The COVID-19 pandemic is raging on and Americans are continuing to take measures to protect themselves. The recommendation is to stay at home as much as possible (except when safely exercising outdoors), but people still have questions about a daily need: food. How can we get food, prepare food, and eat it safely during the pandemic?
As of June, the Department of Agriculture (USDA), Food and Drug Administration (FDA), and Centers for Disease Control and Prevention (CDC) agree that “Currently, there is no evidence of food or food packaging being associated with transmission of COVID-19.”,, However, how you get your food also affects your risk.
Though food itself may have little risk of fostering the spread of COVID-19, disease risk can increase depending on how food is shopped for, prepared, and delivered. These are some ways to keep yourself and your food safe during the COVID-19 pandemic.
In the Grocery Store
To reduce the spread of the novel coronavirus, supermarkets have implemented many precautions. Examples include requiring or recommending masks and gloves, erecting plexiglass barriers at checkouts, reducing the number of shoppers allowed in the store, and disinfecting shopping carts more often.
A group of experts ranked grocery shopping as having a risk of 3 out of 10. Risk can increase if customers or employees are not following safety protocols. You can help protect yourself with more precautions. The FDA recommends wearing your mask and gloves, cleaning your cart before you use it, washing reusable bags in between purchases, staying at least 6 feet away from other shoppers in the aisles and while waiting in line. Shopping in the morning, when fewer people are in stores, makes it easier to maintain social distance.
Safely Preparing Produce and Other Groceries
The FDA does not list any special measures to protect against COVID-19, but does suggest following standard food safety guidelines. They include:
- Rinsing fruits and vegetables with tap water, and scrubbing firm produce with a produce brush.
- Cleaning lids before opening canned goods.
- Placing frozen or refrigerated items away within 2 hours of buying them.
- Separating raw meats and eggs away from other foods, and cooking them before eating them.
The CDC recommends using grocery delivery services when possible. They can help slow the spread of COVID-19 by having fewer people in stores and using online payment options, which require no contact. The USDA suggests using contactless delivery, such as having the driver leave the groceries on the front step or porch, or lobby, rather than handing them to you at the door. Washing your hands or using sanitizer after taking in your groceries is another precaution.
Takeout and Delivery
The panel of infectious disease experts agreed that ordering takeout and delivery from a restaurant are low-risk activities. The preferred options are contactless delivery, such as with groceries, and contactless curbside pickup, in which a staff member from the restaurant places the food in your open trunk.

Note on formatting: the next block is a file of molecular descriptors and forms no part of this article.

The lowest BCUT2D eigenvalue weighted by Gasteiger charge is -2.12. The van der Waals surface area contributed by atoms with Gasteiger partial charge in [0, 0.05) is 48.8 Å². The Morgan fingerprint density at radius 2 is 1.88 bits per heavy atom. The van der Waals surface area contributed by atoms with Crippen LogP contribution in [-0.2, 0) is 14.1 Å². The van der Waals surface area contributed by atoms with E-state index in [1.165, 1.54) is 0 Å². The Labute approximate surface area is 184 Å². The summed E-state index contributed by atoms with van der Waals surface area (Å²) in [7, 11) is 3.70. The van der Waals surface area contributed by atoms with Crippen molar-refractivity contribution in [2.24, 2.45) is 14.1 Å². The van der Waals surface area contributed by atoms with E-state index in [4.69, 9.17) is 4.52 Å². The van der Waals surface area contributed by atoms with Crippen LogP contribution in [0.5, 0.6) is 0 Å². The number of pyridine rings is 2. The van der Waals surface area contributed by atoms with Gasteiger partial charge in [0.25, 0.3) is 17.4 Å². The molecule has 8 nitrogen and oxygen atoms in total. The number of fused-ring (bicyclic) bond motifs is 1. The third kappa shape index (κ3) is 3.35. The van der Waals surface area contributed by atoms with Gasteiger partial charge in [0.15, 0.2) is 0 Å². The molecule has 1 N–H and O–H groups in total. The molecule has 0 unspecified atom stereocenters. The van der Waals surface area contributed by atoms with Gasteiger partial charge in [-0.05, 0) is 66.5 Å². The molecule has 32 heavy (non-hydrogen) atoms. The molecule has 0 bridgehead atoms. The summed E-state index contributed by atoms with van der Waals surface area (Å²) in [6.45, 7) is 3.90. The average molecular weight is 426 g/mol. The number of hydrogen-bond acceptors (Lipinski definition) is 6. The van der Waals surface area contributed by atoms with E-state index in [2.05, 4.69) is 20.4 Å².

If you need to enter the restaurant to pick up your food, paying online in advance avoids the need to handle cash or credit cards. Ideally, go during off hours or go in and out as quickly as possible. That can be easier if you call when you are ready to enter the restaurant to ask for your meal to be ready to take away. Face coverings are also recommended.
Eating at restaurants is decidedly riskier than grocery shopping or ordering takeout or delivery. Dining in was given a risk factor score of 6 by the experts, while eating outside had a score of 4.
The experts agreed that the potential for breathing recirculated air while inside the restaurant is a major factor contributing to the increased risk. Whether dining in or out, another problem is the potentially close vicinity to other diners who are not in your party.
If you choose to eat at a restaurant, best practices include staying outside the entire time: from waiting to be seated to eating. Wearing a mask when not at your table is also recommended. These are some other safety measures to watch for.
- Hand sanitizer on every table.
- Foot pedal (hands-free) trash cans.
- Disinfectant wipes.
- Signs promoting behaviors to prevent the spread of germs.
A little common sense can help you choose a restaurant. For example, it is probably not worth the risk if you notice that servers are not wearing face coverings, tables are spaced less than 6 feet apart, or the restaurant seems overcrowded. In some regions, a list of restaurants that have experienced at least 1 case of COVID-19 among staff is available.
Staying safe during the pandemic is quite a task, but it appears that there are plenty of safe ways to continue enjoying the foods you love. When shopping for, preparing, and eating food, maintaining good hygiene and following social distancing and other protective guidelines can dramatically lower your risk.